After all the post election chaos, finally some relief with a change of command in Washington. Still, I know this respite could be brief, and it hardly signifies a return to normalcy. As things stand, too many budgetary issues are coming to the fore, and recent decades of structural shifts have yet to be addressed. So while Biden is a calming presence (for some of us), he's in charge of a government which is ill prepared to meet the expectations of its citizens. Unfortunately, Biden's hopes for greater unity are mostly wishful thinking - at least for now.
For that matter - as some noted regarding the heightened inauguration security - this was no peaceful transfer of power in an ordinary sense. It may be that political unity remains out of reach, until societies become more serious about economic integration for all citizens. Importantly, what's at stake in all this, isn't about continuous cycles of additional monetary redistribution. Rather, a broader framing for market orientation is called for - one which would ultimately make less monetary redistribution necessary in the first place.
How to think about more concise forms of economic integration? For one, such strategies would focus on the economic potential of all human capital, regardless of formal educational levels. Once a wider range of time based mutual assistance becomes horizontally aligned, skilled services would no longer be limited to urban settings and limited budgetary directives. If we can establish applied knowledge networks in communities of all kinds, aggregate time value would become a more dynamic part of our economic destinies. If we truly believe in the power of free markets, then why not give ourselves greater ability to define useful time based consumption, in line with what others hope to provide.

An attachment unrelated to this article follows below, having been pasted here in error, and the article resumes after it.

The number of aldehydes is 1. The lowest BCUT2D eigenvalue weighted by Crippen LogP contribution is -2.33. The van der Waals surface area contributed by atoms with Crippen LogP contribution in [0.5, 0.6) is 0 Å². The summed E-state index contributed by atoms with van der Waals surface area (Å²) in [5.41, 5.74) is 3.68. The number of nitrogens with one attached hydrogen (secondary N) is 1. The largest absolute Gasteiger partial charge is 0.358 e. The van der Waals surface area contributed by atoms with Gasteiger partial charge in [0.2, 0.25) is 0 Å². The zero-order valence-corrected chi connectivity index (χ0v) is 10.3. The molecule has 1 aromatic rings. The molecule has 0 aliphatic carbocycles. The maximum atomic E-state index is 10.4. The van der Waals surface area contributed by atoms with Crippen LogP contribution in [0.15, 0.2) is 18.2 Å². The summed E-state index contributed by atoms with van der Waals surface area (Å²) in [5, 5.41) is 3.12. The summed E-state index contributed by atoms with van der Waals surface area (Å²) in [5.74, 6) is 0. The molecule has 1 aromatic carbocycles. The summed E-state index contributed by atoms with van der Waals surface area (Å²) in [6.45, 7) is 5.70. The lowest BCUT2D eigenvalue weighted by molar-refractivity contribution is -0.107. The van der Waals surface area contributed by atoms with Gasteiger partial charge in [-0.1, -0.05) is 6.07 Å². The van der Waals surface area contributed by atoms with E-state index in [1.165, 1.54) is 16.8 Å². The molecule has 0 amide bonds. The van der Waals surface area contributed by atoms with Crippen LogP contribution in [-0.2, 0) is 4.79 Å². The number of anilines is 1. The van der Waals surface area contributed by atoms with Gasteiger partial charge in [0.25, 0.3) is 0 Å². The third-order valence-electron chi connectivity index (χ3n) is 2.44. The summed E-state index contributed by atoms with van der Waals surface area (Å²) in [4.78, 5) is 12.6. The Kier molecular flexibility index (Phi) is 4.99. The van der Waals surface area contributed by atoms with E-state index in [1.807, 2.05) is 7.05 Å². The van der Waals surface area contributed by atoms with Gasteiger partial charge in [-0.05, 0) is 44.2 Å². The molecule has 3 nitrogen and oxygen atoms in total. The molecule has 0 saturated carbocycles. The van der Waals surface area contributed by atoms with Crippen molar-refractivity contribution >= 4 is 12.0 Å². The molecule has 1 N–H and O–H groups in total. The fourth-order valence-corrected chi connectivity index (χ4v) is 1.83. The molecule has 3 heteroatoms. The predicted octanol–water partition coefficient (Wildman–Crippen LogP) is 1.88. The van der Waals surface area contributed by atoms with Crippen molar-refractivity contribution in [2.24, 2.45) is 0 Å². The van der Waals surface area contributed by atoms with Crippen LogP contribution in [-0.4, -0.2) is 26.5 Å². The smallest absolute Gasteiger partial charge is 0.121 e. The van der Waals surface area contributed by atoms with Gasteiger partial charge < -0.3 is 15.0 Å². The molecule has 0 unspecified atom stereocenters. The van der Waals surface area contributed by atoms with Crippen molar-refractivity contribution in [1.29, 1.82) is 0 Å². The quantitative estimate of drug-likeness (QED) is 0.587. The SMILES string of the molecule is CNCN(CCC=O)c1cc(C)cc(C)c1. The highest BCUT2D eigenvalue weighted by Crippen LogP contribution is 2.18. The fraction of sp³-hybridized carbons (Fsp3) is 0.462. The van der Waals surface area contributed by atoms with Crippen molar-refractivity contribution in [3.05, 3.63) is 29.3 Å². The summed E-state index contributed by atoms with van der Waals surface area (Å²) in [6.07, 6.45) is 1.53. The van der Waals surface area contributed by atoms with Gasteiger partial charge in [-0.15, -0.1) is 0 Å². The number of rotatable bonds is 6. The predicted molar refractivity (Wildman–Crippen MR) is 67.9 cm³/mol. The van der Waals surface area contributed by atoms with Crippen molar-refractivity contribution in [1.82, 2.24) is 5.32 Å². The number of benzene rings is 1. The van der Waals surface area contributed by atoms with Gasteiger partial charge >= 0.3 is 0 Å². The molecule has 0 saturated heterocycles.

More viable platforms in human potential, could increase the supply and demand of useful economic time for all citizens. Eventually, the mutual reliance of shared time would lead to greater interdependence, thereby giving people new opportunities to trust one another and become civilized again.
Only recall how the civil societies of recent centuries, were established through a more complete representation of specific resources. Toward this end, why not make time use potential as economically viable as other forms of commodity wealth. The resource representation which our tradable sectors made possible, led to extensive societal coordination, cohesion and voluntary cooperation. Let's hope that our non tradable sectors can now take a page from these earlier positive examples. Should we refuse to put additional and unnecessary burdens on resources that are already scarce, perhaps we have a chance to reduce the "uncivil wars" of our times.